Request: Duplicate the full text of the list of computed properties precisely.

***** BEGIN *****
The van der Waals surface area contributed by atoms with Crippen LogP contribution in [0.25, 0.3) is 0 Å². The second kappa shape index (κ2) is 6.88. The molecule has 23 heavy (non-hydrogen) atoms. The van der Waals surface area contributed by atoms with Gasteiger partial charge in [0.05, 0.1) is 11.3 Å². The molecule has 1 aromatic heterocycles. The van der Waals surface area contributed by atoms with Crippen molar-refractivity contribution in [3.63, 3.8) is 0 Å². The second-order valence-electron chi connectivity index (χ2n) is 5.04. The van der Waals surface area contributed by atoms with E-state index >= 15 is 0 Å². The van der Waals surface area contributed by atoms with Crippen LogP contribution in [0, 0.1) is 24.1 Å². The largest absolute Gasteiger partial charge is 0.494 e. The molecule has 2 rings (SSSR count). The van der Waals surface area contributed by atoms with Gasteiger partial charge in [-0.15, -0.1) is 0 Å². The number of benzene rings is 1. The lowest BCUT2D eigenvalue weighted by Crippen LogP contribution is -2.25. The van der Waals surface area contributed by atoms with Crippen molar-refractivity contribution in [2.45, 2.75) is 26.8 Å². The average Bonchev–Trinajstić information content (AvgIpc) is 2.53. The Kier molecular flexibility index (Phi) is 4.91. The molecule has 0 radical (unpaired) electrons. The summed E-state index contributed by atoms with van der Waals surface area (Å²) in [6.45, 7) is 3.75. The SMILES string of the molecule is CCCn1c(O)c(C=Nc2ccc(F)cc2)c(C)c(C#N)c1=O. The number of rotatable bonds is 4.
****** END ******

The van der Waals surface area contributed by atoms with Crippen LogP contribution in [0.25, 0.3) is 0 Å². The second kappa shape index (κ2) is 6.88. The molecule has 23 heavy (non-hydrogen) atoms. The van der Waals surface area contributed by atoms with Gasteiger partial charge in [0.05, 0.1) is 11.3 Å². The molecule has 1 aromatic heterocycles. The van der Waals surface area contributed by atoms with Crippen molar-refractivity contribution in [3.63, 3.8) is 0 Å². The second-order valence-electron chi connectivity index (χ2n) is 5.04. The van der Waals surface area contributed by atoms with E-state index >= 15 is 0 Å². The van der Waals surface area contributed by atoms with Crippen LogP contribution in [0, 0.1) is 24.1 Å². The largest absolute Gasteiger partial charge is 0.494 e. The molecule has 2 rings (SSSR count). The van der Waals surface area contributed by atoms with Gasteiger partial charge in [-0.15, -0.1) is 0 Å². The number of benzene rings is 1. The lowest BCUT2D eigenvalue weighted by Crippen LogP contribution is -2.25. The van der Waals surface area contributed by atoms with Crippen molar-refractivity contribution in [2.45, 2.75) is 26.8 Å². The average Bonchev–Trinajstić information content (AvgIpc) is 2.53. The Kier molecular flexibility index (Phi) is 4.91. The molecule has 0 radical (unpaired) electrons. The summed E-state index contributed by atoms with van der Waals surface area (Å²) in [6.45, 7) is 3.75. The SMILES string of the molecule is CCCn1c(O)c(C=Nc2ccc(F)cc2)c(C)c(C#N)c1=O. The number of rotatable bonds is 4.